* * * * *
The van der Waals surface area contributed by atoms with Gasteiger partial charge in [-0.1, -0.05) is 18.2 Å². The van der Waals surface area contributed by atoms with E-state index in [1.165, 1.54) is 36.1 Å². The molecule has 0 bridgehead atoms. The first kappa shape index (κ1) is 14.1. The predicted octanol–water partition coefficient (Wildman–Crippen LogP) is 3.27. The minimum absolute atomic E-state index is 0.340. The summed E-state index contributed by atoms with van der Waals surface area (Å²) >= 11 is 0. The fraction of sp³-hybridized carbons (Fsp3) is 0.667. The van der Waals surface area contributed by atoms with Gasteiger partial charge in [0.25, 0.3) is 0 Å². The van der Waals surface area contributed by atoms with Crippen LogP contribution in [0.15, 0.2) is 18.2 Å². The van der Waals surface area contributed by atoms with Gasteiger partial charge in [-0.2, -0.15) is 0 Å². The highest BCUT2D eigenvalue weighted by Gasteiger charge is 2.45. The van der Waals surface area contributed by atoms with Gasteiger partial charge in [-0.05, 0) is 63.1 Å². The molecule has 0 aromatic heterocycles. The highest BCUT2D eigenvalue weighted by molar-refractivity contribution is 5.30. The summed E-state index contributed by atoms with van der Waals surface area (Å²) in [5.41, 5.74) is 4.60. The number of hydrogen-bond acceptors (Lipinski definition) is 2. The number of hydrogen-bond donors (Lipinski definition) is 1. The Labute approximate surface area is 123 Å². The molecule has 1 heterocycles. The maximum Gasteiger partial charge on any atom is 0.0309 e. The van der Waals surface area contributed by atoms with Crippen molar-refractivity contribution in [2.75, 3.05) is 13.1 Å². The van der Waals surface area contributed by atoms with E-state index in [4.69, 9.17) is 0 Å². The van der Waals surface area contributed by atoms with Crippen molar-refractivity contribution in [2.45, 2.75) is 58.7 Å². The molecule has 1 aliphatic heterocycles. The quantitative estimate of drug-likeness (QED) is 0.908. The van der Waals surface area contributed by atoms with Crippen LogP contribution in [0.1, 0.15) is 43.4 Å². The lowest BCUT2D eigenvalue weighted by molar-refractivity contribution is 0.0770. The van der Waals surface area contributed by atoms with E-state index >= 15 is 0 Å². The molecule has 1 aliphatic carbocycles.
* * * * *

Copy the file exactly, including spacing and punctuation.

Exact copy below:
The van der Waals surface area contributed by atoms with Gasteiger partial charge in [-0.1, -0.05) is 18.2 Å². The van der Waals surface area contributed by atoms with E-state index in [1.165, 1.54) is 36.1 Å². The molecule has 0 bridgehead atoms. The first kappa shape index (κ1) is 14.1. The predicted octanol–water partition coefficient (Wildman–Crippen LogP) is 3.27. The minimum absolute atomic E-state index is 0.340. The summed E-state index contributed by atoms with van der Waals surface area (Å²) >= 11 is 0. The fraction of sp³-hybridized carbons (Fsp3) is 0.667. The van der Waals surface area contributed by atoms with Gasteiger partial charge in [0.25, 0.3) is 0 Å². The van der Waals surface area contributed by atoms with Crippen LogP contribution in [0.15, 0.2) is 18.2 Å². The van der Waals surface area contributed by atoms with Gasteiger partial charge in [-0.2, -0.15) is 0 Å². The highest BCUT2D eigenvalue weighted by Gasteiger charge is 2.45. The van der Waals surface area contributed by atoms with Gasteiger partial charge in [-0.05, 0) is 63.1 Å². The molecule has 0 aromatic heterocycles. The highest BCUT2D eigenvalue weighted by molar-refractivity contribution is 5.30. The summed E-state index contributed by atoms with van der Waals surface area (Å²) in [5.41, 5.74) is 4.60. The number of hydrogen-bond acceptors (Lipinski definition) is 2. The number of hydrogen-bond donors (Lipinski definition) is 1. The Labute approximate surface area is 123 Å². The molecule has 1 heterocycles. The maximum Gasteiger partial charge on any atom is 0.0309 e. The van der Waals surface area contributed by atoms with Crippen molar-refractivity contribution in [2.75, 3.05) is 13.1 Å². The van der Waals surface area contributed by atoms with E-state index in [4.69, 9.17) is 0 Å². The van der Waals surface area contributed by atoms with Crippen molar-refractivity contribution in [2.45, 2.75) is 58.7 Å². The molecule has 1 aliphatic heterocycles. The quantitative estimate of drug-likeness (QED) is 0.908. The van der Waals surface area contributed by atoms with Crippen LogP contribution in [0.1, 0.15) is 43.4 Å². The lowest BCUT2D eigenvalue weighted by molar-refractivity contribution is 0.0770. The van der Waals surface area contributed by atoms with E-state index >= 15 is 0 Å². The molecule has 1 aliphatic carbocycles.